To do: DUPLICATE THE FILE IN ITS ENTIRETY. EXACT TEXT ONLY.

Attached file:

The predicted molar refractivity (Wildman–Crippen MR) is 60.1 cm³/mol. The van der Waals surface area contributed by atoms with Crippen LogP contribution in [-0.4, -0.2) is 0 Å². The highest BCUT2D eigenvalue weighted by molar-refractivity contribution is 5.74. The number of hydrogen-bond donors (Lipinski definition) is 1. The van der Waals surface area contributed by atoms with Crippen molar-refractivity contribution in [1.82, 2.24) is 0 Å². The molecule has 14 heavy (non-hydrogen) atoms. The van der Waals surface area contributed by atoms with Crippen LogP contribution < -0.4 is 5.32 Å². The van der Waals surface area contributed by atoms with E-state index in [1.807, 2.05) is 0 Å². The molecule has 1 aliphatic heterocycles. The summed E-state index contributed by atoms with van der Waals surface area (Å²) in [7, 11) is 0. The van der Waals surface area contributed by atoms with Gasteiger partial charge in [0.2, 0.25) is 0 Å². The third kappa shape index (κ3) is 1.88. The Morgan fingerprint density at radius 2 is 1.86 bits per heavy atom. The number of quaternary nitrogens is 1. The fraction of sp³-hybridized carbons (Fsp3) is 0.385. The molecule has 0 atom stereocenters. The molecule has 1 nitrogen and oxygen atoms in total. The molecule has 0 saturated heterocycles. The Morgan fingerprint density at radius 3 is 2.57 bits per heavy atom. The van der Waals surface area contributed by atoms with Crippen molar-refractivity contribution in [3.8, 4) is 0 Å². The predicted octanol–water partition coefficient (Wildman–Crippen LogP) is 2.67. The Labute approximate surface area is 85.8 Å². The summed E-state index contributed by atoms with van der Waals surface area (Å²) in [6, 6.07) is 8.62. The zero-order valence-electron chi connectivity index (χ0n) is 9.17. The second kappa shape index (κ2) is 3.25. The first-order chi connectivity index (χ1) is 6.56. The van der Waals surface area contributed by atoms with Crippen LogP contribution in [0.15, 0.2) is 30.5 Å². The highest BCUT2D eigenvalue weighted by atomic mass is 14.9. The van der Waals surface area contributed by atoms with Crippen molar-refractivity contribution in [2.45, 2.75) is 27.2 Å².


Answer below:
The predicted molar refractivity (Wildman–Crippen MR) is 60.1 cm³/mol. The van der Waals surface area contributed by atoms with Crippen LogP contribution in [-0.4, -0.2) is 0 Å². The highest BCUT2D eigenvalue weighted by molar-refractivity contribution is 5.74. The number of hydrogen-bond donors (Lipinski definition) is 1. The van der Waals surface area contributed by atoms with Crippen molar-refractivity contribution in [1.82, 2.24) is 0 Å². The molecule has 14 heavy (non-hydrogen) atoms. The van der Waals surface area contributed by atoms with Crippen LogP contribution < -0.4 is 5.32 Å². The van der Waals surface area contributed by atoms with E-state index in [1.807, 2.05) is 0 Å². The molecule has 1 aliphatic heterocycles. The summed E-state index contributed by atoms with van der Waals surface area (Å²) in [7, 11) is 0. The van der Waals surface area contributed by atoms with Gasteiger partial charge in [0.2, 0.25) is 0 Å². The third kappa shape index (κ3) is 1.88. The Morgan fingerprint density at radius 2 is 1.86 bits per heavy atom. The number of quaternary nitrogens is 1. The fraction of sp³-hybridized carbons (Fsp3) is 0.385. The molecule has 0 atom stereocenters. The molecule has 1 nitrogen and oxygen atoms in total. The molecule has 0 saturated heterocycles. The Morgan fingerprint density at radius 3 is 2.57 bits per heavy atom. The van der Waals surface area contributed by atoms with Crippen molar-refractivity contribution in [3.8, 4) is 0 Å². The predicted octanol–water partition coefficient (Wildman–Crippen LogP) is 2.67. The Labute approximate surface area is 85.8 Å². The summed E-state index contributed by atoms with van der Waals surface area (Å²) in [6, 6.07) is 8.62. The zero-order valence-electron chi connectivity index (χ0n) is 9.17. The second kappa shape index (κ2) is 3.25. The first-order chi connectivity index (χ1) is 6.56. The van der Waals surface area contributed by atoms with Crippen LogP contribution in [0.15, 0.2) is 30.5 Å². The highest BCUT2D eigenvalue weighted by atomic mass is 14.9. The van der Waals surface area contributed by atoms with Crippen molar-refractivity contribution in [2.45, 2.75) is 27.2 Å².